Let \(x_{0}=0\), \(L=0\) and \(g=I_{X} \) (an identity mapping on X). Simple circulations show that all conditions of Theorem 2.7 are satisfied for any \(\psi\in\Psi\) and hence T and g have a coincidence point in X. However, \(1<\varepsilon<3\) never includes \(\varepsilon=3\). That is to say, this example is not applicable for Theorem 1.5. Consequently, our theorem is more convenient in applications.

Declarations

Acknowledgements

The authors would like to express their sincere appreciation to the referees and editors for their very helpful suggestions and kind comments. The third author is thankful to the Ministry of Education, Science and Technological Development of Serbia.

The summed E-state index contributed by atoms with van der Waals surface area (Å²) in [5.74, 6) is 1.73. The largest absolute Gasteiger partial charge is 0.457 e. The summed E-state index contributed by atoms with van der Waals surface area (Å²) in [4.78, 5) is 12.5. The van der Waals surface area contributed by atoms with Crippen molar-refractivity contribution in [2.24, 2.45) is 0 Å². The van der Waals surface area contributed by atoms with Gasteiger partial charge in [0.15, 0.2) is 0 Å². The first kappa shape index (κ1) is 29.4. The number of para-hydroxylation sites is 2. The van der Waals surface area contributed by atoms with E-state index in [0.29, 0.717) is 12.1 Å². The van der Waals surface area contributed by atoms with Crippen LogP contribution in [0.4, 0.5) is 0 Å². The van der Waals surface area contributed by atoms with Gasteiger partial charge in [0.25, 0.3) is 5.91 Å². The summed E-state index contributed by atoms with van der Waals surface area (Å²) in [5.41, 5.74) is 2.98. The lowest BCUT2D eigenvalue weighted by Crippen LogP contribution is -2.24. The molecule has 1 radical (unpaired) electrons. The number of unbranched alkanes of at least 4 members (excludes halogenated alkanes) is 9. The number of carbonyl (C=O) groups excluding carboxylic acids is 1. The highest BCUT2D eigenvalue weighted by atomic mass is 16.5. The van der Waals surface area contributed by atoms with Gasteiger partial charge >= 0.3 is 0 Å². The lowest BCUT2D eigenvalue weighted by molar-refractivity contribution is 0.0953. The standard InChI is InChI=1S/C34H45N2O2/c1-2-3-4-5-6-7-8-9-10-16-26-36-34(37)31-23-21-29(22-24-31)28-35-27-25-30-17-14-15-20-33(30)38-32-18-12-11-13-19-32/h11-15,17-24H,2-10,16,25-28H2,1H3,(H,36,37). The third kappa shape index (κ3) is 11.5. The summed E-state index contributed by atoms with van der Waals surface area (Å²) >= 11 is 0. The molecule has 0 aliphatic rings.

Open Access This article is distributed under the terms of the Creative Commons Attribution 4.0 International License (http://creativecommons.org/licenses/by/4.0/), which permits unrestricted use, distribution, and reproduction in any medium, provided you give appropriate credit to the original author(s) and the source, provide a link to the Creative Commons license, and indicate if changes were made.

Authors’ Affiliations

(1)
School of Mathematics and Statistics, Hubei Normal University
(2)
Faculty of Mathematics and Information Technology, Dong Thap University
(3)
Faculty of Sciences and Mathematics, University of Pristina